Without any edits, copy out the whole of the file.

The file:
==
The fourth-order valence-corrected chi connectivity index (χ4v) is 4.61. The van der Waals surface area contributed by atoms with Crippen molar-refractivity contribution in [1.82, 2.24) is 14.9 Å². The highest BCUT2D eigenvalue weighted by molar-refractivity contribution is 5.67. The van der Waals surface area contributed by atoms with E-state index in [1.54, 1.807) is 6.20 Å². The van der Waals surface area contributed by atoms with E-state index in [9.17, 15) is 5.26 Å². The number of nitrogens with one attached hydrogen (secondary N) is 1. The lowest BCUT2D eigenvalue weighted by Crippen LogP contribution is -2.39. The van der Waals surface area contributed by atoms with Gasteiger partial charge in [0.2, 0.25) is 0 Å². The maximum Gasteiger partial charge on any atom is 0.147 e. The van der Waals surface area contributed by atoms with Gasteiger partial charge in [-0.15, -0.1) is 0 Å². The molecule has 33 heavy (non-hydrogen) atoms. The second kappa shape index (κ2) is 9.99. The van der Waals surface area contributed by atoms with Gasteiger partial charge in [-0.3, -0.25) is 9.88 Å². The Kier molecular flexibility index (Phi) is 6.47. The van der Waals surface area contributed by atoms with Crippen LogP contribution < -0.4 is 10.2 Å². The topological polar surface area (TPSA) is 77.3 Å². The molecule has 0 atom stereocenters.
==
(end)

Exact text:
The fourth-order valence-corrected chi connectivity index (χ4v) is 4.61. The van der Waals surface area contributed by atoms with Crippen molar-refractivity contribution in [1.82, 2.24) is 14.9 Å². The highest BCUT2D eigenvalue weighted by molar-refractivity contribution is 5.67. The van der Waals surface area contributed by atoms with E-state index in [1.54, 1.807) is 6.20 Å². The van der Waals surface area contributed by atoms with E-state index in [9.17, 15) is 5.26 Å². The number of nitrogens with one attached hydrogen (secondary N) is 1. The lowest BCUT2D eigenvalue weighted by Crippen LogP contribution is -2.39. The van der Waals surface area contributed by atoms with Gasteiger partial charge in [0.2, 0.25) is 0 Å². The maximum Gasteiger partial charge on any atom is 0.147 e. The van der Waals surface area contributed by atoms with Gasteiger partial charge in [-0.15, -0.1) is 0 Å². The molecule has 33 heavy (non-hydrogen) atoms. The second kappa shape index (κ2) is 9.99. The van der Waals surface area contributed by atoms with Gasteiger partial charge in [-0.3, -0.25) is 9.88 Å². The Kier molecular flexibility index (Phi) is 6.47. The van der Waals surface area contributed by atoms with Crippen LogP contribution < -0.4 is 10.2 Å². The topological polar surface area (TPSA) is 77.3 Å². The molecule has 0 atom stereocenters.